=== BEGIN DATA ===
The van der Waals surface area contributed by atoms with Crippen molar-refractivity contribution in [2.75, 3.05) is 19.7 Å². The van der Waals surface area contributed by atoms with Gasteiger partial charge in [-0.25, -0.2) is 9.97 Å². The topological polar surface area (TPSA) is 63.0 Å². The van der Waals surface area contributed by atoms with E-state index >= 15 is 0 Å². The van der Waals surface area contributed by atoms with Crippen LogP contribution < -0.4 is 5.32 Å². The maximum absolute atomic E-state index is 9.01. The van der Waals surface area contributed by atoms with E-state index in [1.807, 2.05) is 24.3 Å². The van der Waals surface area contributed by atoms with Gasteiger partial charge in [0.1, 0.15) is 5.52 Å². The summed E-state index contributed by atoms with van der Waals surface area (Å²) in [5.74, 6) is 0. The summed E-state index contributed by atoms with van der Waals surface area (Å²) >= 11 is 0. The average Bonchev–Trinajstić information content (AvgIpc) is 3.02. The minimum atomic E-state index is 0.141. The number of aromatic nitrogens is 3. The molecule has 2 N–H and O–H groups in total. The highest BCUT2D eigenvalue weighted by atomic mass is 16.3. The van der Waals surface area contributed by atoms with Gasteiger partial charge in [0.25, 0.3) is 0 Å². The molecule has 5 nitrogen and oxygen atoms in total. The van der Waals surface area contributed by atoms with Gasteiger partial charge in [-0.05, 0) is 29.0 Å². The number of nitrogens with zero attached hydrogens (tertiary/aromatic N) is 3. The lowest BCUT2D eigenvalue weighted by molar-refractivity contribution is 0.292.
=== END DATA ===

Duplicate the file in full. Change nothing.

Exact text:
The van der Waals surface area contributed by atoms with Crippen molar-refractivity contribution in [2.75, 3.05) is 19.7 Å². The van der Waals surface area contributed by atoms with Gasteiger partial charge in [-0.25, -0.2) is 9.97 Å². The topological polar surface area (TPSA) is 63.0 Å². The van der Waals surface area contributed by atoms with E-state index >= 15 is 0 Å². The van der Waals surface area contributed by atoms with Crippen LogP contribution < -0.4 is 5.32 Å². The maximum absolute atomic E-state index is 9.01. The van der Waals surface area contributed by atoms with E-state index in [1.807, 2.05) is 24.3 Å². The van der Waals surface area contributed by atoms with Gasteiger partial charge in [0.1, 0.15) is 5.52 Å². The summed E-state index contributed by atoms with van der Waals surface area (Å²) in [5.74, 6) is 0. The summed E-state index contributed by atoms with van der Waals surface area (Å²) >= 11 is 0. The average Bonchev–Trinajstić information content (AvgIpc) is 3.02. The minimum atomic E-state index is 0.141. The number of aromatic nitrogens is 3. The molecule has 2 N–H and O–H groups in total. The highest BCUT2D eigenvalue weighted by atomic mass is 16.3. The van der Waals surface area contributed by atoms with Gasteiger partial charge in [0.25, 0.3) is 0 Å². The molecule has 5 nitrogen and oxygen atoms in total. The van der Waals surface area contributed by atoms with Gasteiger partial charge in [-0.05, 0) is 29.0 Å². The number of nitrogens with zero attached hydrogens (tertiary/aromatic N) is 3. The lowest BCUT2D eigenvalue weighted by molar-refractivity contribution is 0.292.